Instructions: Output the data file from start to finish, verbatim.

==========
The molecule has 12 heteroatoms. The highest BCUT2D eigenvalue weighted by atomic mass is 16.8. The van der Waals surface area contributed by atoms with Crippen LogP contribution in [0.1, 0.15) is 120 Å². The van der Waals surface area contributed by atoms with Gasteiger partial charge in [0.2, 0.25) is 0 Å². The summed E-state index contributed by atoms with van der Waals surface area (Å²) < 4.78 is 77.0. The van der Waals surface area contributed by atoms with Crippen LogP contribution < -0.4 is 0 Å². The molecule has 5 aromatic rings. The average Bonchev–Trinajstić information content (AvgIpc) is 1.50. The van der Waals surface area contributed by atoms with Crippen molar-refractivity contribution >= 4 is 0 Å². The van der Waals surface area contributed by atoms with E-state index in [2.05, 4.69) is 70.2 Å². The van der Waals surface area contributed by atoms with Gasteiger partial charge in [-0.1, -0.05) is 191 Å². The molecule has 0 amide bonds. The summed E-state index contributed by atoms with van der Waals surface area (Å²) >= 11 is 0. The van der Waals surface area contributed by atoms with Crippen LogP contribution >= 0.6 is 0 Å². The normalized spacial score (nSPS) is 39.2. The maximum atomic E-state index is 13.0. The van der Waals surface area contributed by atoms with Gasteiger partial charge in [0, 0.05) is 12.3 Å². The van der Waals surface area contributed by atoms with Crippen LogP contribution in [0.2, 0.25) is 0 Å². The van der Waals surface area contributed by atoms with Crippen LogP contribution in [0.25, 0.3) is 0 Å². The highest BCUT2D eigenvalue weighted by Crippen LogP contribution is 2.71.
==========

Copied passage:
The molecule has 12 heteroatoms. The highest BCUT2D eigenvalue weighted by atomic mass is 16.8. The van der Waals surface area contributed by atoms with Crippen LogP contribution in [0.1, 0.15) is 120 Å². The van der Waals surface area contributed by atoms with Gasteiger partial charge in [0.2, 0.25) is 0 Å². The summed E-state index contributed by atoms with van der Waals surface area (Å²) < 4.78 is 77.0. The van der Waals surface area contributed by atoms with Crippen LogP contribution < -0.4 is 0 Å². The molecule has 5 aromatic rings. The average Bonchev–Trinajstić information content (AvgIpc) is 1.50. The van der Waals surface area contributed by atoms with Crippen molar-refractivity contribution >= 4 is 0 Å². The van der Waals surface area contributed by atoms with E-state index in [2.05, 4.69) is 70.2 Å². The van der Waals surface area contributed by atoms with Gasteiger partial charge in [-0.1, -0.05) is 191 Å². The molecule has 0 amide bonds. The summed E-state index contributed by atoms with van der Waals surface area (Å²) >= 11 is 0. The van der Waals surface area contributed by atoms with Crippen LogP contribution >= 0.6 is 0 Å². The normalized spacial score (nSPS) is 39.2. The maximum atomic E-state index is 13.0. The van der Waals surface area contributed by atoms with Gasteiger partial charge in [0, 0.05) is 12.3 Å². The van der Waals surface area contributed by atoms with Crippen LogP contribution in [0.2, 0.25) is 0 Å². The van der Waals surface area contributed by atoms with Crippen LogP contribution in [0.25, 0.3) is 0 Å². The highest BCUT2D eigenvalue weighted by Crippen LogP contribution is 2.71.